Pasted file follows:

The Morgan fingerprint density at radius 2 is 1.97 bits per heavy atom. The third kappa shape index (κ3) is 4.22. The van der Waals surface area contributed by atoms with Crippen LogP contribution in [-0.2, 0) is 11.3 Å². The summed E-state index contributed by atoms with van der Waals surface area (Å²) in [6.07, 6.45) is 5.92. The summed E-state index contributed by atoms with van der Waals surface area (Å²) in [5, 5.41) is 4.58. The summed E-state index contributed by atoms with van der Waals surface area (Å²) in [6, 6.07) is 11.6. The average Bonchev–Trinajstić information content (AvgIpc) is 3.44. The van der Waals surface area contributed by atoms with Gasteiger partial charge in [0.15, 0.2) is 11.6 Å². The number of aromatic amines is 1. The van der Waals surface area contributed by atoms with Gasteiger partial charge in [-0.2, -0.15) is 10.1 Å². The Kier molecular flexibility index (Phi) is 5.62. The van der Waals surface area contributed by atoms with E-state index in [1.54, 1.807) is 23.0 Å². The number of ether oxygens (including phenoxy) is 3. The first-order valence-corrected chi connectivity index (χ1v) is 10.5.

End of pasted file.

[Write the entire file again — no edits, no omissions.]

The Morgan fingerprint density at radius 2 is 1.97 bits per heavy atom. The third kappa shape index (κ3) is 4.22. The van der Waals surface area contributed by atoms with Crippen LogP contribution in [-0.2, 0) is 11.3 Å². The summed E-state index contributed by atoms with van der Waals surface area (Å²) in [6.07, 6.45) is 5.92. The summed E-state index contributed by atoms with van der Waals surface area (Å²) in [5, 5.41) is 4.58. The summed E-state index contributed by atoms with van der Waals surface area (Å²) in [6, 6.07) is 11.6. The average Bonchev–Trinajstić information content (AvgIpc) is 3.44. The van der Waals surface area contributed by atoms with Gasteiger partial charge in [0.15, 0.2) is 11.6 Å². The number of aromatic amines is 1. The van der Waals surface area contributed by atoms with Gasteiger partial charge in [-0.2, -0.15) is 10.1 Å². The Kier molecular flexibility index (Phi) is 5.62. The van der Waals surface area contributed by atoms with E-state index in [1.54, 1.807) is 23.0 Å². The number of ether oxygens (including phenoxy) is 3. The first-order valence-corrected chi connectivity index (χ1v) is 10.5.